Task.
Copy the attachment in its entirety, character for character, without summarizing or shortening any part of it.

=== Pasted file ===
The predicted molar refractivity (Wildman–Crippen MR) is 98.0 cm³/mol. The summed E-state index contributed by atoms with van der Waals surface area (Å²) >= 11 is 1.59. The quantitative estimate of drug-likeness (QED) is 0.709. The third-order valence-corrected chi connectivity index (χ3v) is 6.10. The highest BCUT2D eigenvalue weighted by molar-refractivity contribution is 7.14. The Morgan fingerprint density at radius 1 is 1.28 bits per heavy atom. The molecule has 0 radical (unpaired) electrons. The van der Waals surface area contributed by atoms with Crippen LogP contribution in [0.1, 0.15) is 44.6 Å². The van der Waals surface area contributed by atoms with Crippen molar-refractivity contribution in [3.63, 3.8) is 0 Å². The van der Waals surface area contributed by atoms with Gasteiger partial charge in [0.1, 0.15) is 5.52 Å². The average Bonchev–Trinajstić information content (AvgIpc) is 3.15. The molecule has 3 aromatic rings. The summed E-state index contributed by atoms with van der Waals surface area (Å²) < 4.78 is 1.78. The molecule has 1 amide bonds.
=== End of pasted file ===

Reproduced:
The predicted molar refractivity (Wildman–Crippen MR) is 98.0 cm³/mol. The summed E-state index contributed by atoms with van der Waals surface area (Å²) >= 11 is 1.59. The quantitative estimate of drug-likeness (QED) is 0.709. The third-order valence-corrected chi connectivity index (χ3v) is 6.10. The highest BCUT2D eigenvalue weighted by molar-refractivity contribution is 7.14. The Morgan fingerprint density at radius 1 is 1.28 bits per heavy atom. The molecule has 0 radical (unpaired) electrons. The van der Waals surface area contributed by atoms with Crippen LogP contribution in [0.1, 0.15) is 44.6 Å². The van der Waals surface area contributed by atoms with Crippen molar-refractivity contribution in [3.63, 3.8) is 0 Å². The van der Waals surface area contributed by atoms with Gasteiger partial charge in [0.1, 0.15) is 5.52 Å². The average Bonchev–Trinajstić information content (AvgIpc) is 3.15. The molecule has 3 aromatic rings. The summed E-state index contributed by atoms with van der Waals surface area (Å²) < 4.78 is 1.78. The molecule has 1 amide bonds.